Endometriosis is a condition in which the endometrium (the tissue that lines the uterus) is found in places outside the uterus. It is a painful condition that affects a surprising number of women, but the good news is that there are natural ways of managing the condition. Some places in which it can be found include the ovaries, on rather than in the uterus, the bowel, the bladder, and the Pouch of Douglas (an extension of the peritoneal cavity between the rectum and back wall of the uterus). Once the endometrium has implanted, it begins to respond to the hormones that regulate menstruation in the same way that the endometrium inside the uterus does.
If a pregnancy does not occur, the endometrium begins to break down ready to be shed from the body. However, in the case of endometriosis, the blood cannot escape from the body, bleeding directly onto the surface of organs and tissues. This bleeding causes irritation which leads into inflammation, scarring, and the development of adhesions between the organs in some cases.
Endometriosis is the second most common gynaecological condition and it is estimated to affect around ten percent of women during some stage of their menstruating years. It is found in the entire spectrum of women, and can occur from any time between puberty and menopause.
Following is a list of some of the symptoms that may be experienced by women that have endometriosis. However, not all women will suffer from all of the symptoms and the severity of the symptoms will differ between individuals.
Endometriosis can be treated using both conventional medicine and natural therapies. These are explained further below.
Conventional medicine is one option for managing endometriosis and it involves the use of pain medication, hormone therapy, surgical treatment, and raising the body’s level of serotonin. Unfortunately, there is no permanent cure for endometriosis apart from a radical hysterectomy. However, eighty to ninety percent of women will experience complete or partial relief from their symptoms.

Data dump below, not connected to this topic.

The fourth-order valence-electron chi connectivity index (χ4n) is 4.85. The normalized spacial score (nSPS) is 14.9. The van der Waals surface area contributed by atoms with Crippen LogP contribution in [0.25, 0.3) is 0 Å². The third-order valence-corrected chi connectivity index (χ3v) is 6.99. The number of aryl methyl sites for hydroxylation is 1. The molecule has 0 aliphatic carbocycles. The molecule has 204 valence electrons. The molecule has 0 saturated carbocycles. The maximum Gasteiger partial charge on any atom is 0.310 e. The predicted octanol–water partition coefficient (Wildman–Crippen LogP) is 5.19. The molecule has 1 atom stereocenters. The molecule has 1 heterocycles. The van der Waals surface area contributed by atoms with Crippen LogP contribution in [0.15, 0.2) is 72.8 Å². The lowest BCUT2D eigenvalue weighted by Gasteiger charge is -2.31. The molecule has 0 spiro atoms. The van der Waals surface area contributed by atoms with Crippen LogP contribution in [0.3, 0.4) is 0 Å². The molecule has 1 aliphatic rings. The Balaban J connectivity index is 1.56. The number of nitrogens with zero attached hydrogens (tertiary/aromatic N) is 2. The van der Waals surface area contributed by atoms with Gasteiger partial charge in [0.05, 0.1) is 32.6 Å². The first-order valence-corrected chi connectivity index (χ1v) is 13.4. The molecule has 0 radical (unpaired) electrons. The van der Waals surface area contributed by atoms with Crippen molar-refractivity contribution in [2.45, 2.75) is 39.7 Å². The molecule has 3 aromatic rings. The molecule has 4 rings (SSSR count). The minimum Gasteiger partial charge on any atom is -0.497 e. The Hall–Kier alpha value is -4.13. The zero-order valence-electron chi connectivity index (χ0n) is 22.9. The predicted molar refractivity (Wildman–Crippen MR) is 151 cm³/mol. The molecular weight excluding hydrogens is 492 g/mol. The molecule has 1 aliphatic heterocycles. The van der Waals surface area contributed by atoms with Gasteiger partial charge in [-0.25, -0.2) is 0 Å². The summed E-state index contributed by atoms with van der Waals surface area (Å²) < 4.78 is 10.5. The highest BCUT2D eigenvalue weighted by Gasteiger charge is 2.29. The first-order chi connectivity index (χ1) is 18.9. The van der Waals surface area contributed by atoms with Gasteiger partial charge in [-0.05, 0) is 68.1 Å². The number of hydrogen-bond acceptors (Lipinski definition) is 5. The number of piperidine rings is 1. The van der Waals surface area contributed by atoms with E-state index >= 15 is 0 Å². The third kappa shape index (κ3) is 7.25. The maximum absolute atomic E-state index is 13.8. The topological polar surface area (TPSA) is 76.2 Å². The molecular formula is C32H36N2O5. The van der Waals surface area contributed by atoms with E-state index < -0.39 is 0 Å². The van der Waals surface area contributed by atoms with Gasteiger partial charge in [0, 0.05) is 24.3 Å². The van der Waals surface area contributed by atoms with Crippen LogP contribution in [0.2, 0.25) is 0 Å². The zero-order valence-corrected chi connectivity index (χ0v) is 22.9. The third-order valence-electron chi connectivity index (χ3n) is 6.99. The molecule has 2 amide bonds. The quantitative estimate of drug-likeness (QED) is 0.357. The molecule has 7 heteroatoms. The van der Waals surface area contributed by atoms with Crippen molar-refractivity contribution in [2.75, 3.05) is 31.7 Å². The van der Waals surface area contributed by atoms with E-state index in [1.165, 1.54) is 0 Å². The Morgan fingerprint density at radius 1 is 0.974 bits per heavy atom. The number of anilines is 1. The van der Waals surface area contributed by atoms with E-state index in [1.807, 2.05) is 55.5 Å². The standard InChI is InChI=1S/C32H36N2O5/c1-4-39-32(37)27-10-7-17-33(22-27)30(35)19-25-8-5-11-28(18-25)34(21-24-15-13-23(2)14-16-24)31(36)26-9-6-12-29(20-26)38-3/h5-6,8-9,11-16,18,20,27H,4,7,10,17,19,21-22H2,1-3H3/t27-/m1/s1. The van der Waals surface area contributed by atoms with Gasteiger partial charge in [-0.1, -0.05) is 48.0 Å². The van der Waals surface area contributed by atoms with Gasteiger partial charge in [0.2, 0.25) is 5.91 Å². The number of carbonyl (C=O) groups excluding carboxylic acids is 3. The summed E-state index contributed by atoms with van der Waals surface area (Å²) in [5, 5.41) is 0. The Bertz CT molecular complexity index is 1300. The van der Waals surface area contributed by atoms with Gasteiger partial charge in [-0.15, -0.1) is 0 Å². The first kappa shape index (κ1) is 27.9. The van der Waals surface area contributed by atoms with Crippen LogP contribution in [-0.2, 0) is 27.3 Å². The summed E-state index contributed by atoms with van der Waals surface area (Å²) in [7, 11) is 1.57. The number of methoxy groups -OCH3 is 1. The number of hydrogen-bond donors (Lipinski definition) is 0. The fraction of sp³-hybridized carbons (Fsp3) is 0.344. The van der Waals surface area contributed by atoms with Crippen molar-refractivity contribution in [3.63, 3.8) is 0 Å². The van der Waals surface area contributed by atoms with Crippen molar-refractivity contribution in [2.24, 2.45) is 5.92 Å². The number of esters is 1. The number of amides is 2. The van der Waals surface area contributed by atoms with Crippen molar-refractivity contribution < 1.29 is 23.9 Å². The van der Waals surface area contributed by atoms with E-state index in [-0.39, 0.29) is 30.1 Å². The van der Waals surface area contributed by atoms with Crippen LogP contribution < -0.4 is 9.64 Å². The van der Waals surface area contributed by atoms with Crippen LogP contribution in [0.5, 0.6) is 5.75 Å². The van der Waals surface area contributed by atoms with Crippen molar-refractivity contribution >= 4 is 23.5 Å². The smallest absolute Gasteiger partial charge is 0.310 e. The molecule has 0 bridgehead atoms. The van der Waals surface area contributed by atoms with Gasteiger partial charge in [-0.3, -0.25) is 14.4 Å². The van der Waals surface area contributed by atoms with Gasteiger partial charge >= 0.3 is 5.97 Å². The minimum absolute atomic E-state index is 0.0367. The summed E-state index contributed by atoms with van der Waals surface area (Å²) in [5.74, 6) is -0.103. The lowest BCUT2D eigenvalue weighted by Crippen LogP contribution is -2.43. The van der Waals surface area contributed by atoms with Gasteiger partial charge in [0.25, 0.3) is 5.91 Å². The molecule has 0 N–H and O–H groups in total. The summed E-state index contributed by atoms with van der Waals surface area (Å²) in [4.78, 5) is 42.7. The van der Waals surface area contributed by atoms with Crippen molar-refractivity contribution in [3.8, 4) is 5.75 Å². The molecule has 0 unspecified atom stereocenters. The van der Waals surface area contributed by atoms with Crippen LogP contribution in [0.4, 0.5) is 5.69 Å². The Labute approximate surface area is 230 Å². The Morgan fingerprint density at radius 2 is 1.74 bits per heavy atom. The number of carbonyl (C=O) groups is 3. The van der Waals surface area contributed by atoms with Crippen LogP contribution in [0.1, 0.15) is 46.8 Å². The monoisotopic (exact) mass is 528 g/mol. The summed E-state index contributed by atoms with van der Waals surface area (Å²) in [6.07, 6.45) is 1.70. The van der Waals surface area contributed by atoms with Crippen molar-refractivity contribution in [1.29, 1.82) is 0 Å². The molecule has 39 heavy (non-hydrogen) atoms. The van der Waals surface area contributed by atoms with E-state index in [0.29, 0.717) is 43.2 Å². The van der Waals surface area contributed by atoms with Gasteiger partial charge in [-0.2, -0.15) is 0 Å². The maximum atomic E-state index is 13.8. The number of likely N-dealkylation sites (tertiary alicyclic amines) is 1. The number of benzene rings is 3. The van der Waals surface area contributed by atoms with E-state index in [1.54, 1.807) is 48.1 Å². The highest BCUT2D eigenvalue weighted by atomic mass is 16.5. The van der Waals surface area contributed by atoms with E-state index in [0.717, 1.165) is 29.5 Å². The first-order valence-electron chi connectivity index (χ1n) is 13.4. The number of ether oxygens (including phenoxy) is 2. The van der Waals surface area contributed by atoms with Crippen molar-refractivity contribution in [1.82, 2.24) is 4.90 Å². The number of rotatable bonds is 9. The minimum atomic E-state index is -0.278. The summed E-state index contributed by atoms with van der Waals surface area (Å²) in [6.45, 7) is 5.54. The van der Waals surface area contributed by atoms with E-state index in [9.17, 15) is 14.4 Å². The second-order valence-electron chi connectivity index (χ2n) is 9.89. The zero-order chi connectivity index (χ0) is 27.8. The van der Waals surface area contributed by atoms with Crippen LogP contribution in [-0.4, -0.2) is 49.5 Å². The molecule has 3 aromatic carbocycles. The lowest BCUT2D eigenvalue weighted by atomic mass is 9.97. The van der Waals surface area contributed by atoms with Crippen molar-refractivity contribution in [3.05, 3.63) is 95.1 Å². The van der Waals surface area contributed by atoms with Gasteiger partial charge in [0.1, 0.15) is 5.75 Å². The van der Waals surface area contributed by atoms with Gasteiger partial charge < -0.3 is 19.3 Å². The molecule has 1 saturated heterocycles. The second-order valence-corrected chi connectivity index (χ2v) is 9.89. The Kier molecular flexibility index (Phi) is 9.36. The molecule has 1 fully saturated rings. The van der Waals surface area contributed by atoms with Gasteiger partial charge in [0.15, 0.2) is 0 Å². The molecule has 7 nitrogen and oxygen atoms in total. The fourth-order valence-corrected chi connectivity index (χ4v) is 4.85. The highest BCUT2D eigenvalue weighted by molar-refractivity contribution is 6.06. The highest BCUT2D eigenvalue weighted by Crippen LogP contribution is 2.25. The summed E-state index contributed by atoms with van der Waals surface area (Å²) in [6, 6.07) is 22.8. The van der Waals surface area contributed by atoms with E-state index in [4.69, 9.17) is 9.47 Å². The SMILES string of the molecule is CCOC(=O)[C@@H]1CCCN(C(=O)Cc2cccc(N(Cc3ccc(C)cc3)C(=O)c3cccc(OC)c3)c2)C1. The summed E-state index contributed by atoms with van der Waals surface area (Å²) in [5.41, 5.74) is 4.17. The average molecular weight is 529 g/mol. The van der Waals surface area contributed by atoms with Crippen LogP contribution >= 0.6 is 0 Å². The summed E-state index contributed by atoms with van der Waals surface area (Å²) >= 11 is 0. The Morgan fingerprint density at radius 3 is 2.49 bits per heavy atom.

Non steroidal anti-inflammatory drugs/pain medication – pain relieving medications work well because they manage the levels of pain that are experienced as well as reduce the menstrual flow. Over the counter pain medication is sufficient in most cases, but in really severe cases, prescription drugs may be required.
Hormone therapy – the contraceptive pill used continuously (without taking the placebo pills) will stop the menstrual cycle and the symptoms that may be caused by an irregular cycle. There are also some other hormone medications that may be used in the control of endometriosis.
Surgery – the two main surgical options are a laparoscopy and hysterectomy. A laparoscopy is a diagnostic tool and can also use various means to ablate or remove endometriotic tissue. A hysterectomy removes the uterus and surrounding tissue and, combined with a salpingoophorectomy (removal of the ovaries and uterine tubes), is the only cure for endometriosis.
Raising serotonin levels – a low serotonin level results in a lower pain threshold, meaning that pain is felt more severely. Serotonin levels may be increased by avoiding coffee and alcohol, light therapy, and increasing tryptophan levels.
There are several natural therapies that can be used for managing endometriosis. Some of the most popular ones are outlined below.
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